Most of our customers don't go out of their way to produce lots of honey, but some do, and as a beekeeper you should understand the nectar flows in your area, regardless. If you are supering your hive(s) in order to produce more clear honey or comb honey, the supers must be put on at the beginning of a strong nectar flow; not before it begins, not half-way through it, and obviously not after it has ended. Otherwise, the queen may wander up into your supers and lay eggs or the bees may just ignore them altogether (it takes lots of nectar to draw wax comb). It's also important to understand nectar flows so that you can recognize a dearth (a period when nectar is not available) because nectar dearths are times when your bees are vulnerable to robbing and/or starvation.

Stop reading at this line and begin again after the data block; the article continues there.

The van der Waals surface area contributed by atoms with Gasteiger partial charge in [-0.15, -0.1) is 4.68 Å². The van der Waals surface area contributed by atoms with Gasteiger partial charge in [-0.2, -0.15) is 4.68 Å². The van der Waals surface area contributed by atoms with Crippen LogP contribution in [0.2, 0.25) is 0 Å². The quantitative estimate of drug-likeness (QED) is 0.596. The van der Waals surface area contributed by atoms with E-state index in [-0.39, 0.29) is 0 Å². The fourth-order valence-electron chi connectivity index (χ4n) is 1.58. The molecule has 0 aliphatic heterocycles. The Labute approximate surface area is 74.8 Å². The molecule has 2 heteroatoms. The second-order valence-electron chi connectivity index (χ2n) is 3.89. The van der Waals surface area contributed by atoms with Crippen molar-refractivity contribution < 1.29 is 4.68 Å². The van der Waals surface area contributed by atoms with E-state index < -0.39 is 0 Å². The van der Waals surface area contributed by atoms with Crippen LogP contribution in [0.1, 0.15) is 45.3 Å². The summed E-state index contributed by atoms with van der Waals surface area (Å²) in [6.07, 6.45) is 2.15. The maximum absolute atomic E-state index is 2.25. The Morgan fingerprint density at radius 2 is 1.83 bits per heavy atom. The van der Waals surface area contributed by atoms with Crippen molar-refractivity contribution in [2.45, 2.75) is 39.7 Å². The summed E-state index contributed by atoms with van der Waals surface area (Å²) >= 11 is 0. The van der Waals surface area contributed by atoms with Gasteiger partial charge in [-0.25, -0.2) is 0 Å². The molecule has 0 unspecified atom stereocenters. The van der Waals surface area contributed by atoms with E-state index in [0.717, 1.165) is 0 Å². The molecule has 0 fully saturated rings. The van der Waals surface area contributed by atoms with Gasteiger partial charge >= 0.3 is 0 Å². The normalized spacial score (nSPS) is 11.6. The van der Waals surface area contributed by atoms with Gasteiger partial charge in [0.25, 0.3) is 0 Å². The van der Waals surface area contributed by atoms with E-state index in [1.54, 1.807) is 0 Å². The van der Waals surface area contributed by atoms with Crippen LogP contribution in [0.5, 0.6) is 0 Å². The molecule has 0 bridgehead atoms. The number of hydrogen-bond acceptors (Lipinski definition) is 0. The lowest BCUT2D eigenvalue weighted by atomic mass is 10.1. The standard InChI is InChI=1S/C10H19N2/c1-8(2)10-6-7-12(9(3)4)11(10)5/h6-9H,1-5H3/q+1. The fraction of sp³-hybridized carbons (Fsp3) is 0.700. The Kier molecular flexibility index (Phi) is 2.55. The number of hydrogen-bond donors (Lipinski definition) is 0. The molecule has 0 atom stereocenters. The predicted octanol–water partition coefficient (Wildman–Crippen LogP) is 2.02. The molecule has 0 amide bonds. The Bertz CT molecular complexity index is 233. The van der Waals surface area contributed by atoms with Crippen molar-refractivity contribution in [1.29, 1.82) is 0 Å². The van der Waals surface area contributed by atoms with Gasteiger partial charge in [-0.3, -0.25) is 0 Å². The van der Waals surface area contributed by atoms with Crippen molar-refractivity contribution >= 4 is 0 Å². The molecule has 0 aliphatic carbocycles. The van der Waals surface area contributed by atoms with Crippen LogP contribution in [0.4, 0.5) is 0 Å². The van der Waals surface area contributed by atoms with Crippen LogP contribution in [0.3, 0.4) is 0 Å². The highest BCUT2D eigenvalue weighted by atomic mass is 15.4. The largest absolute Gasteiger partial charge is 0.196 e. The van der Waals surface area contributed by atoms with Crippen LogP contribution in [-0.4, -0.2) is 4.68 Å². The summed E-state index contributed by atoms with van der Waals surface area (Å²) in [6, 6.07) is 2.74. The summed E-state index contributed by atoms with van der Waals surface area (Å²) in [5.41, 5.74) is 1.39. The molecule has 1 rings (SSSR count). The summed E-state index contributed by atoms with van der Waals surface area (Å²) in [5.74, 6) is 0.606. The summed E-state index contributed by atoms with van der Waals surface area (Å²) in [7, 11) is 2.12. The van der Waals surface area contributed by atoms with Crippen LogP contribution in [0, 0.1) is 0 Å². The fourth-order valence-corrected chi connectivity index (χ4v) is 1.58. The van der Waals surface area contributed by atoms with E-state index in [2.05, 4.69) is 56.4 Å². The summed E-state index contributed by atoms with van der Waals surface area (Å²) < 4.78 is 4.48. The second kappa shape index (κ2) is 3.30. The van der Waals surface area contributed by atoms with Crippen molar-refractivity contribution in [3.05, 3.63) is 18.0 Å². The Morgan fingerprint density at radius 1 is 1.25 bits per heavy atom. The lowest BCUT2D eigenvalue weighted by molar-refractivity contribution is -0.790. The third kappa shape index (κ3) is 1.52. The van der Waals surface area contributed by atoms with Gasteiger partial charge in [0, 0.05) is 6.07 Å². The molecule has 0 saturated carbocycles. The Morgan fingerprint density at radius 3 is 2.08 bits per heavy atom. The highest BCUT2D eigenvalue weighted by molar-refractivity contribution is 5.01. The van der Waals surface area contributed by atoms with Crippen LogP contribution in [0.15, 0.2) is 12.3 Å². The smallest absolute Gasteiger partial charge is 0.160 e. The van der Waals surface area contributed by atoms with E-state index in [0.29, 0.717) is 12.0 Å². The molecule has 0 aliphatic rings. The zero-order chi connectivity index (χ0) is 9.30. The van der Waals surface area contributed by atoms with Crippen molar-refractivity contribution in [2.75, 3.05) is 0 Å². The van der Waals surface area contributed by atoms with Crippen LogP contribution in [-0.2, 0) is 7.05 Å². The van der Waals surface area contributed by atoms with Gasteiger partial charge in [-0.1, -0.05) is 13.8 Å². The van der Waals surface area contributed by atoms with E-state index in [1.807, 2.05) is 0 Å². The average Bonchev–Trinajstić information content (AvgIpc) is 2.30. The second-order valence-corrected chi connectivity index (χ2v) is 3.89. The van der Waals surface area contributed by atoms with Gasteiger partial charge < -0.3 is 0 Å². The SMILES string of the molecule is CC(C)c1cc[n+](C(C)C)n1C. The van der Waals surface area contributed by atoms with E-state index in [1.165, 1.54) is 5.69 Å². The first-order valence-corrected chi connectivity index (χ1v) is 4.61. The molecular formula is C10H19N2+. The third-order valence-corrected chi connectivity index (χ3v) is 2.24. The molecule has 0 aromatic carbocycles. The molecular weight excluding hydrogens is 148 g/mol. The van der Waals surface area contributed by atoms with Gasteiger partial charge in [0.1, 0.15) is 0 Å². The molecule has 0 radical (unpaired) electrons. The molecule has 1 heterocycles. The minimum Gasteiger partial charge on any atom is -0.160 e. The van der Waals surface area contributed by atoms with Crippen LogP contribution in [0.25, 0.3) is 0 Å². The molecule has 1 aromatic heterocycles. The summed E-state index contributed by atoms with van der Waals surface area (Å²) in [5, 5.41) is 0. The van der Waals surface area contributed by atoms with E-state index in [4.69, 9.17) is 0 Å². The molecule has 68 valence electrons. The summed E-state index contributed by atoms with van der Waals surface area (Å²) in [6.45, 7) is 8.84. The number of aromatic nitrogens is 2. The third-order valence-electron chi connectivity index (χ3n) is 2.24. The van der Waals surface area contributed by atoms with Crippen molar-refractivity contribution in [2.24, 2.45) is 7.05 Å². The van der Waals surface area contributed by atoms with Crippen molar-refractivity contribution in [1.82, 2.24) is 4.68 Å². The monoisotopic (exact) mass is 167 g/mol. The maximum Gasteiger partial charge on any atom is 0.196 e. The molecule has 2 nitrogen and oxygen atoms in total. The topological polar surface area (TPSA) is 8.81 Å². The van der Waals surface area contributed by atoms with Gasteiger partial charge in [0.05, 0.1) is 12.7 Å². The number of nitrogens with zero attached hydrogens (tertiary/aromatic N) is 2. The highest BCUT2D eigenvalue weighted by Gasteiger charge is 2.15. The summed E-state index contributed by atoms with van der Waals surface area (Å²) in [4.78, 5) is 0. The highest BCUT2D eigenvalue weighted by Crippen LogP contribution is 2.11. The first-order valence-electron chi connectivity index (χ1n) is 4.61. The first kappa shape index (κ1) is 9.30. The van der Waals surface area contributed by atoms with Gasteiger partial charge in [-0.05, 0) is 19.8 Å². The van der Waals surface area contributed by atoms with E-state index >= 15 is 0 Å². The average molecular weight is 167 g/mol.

So, what is a nectar flow? Also called a honey flow, it's a period of time, usually a few to several weeks long, when an abundance of one or more nectar producing plants are in bloom. These are the times when your bees can produce lots of honey. So, how do you recognize a nectar flow? You have to find out what plants you're looking for. Asking other, more experienced beeks in your area is probably the best way. They can likely tell or even show you the main plants in your area that the bees work heavily each year, and hopefully give you some kind of timeline. Another way is to just simply open your eyes to the world around you. Almost any nectar producing plant within two miles of your bees is going to be getting worked by them. If you see a stand of wild flowers, a blooming tree or some unknown whatever, go look to see if bees are working it. Then, figure out what it is, whether or not it's abundant, and when it blooms. Nectar flows can consist of mostly just one species of plant producing significant nectar, or they can consist of several species producing at the same time. Here in Michigan, basswood trees, milkweed and, the biggest nectar producer by far, purple star thistle often bloom simultaneously. In addition to the tips I've given, we also sell a book called "Honey plants of North America" that will help you to identify and understand nectar producing plants in your area. It's an old publication (1926) and the illustrations are black and white, but it's still very helpful and interesting. Become a better beekeeper. Learn your nectar flows!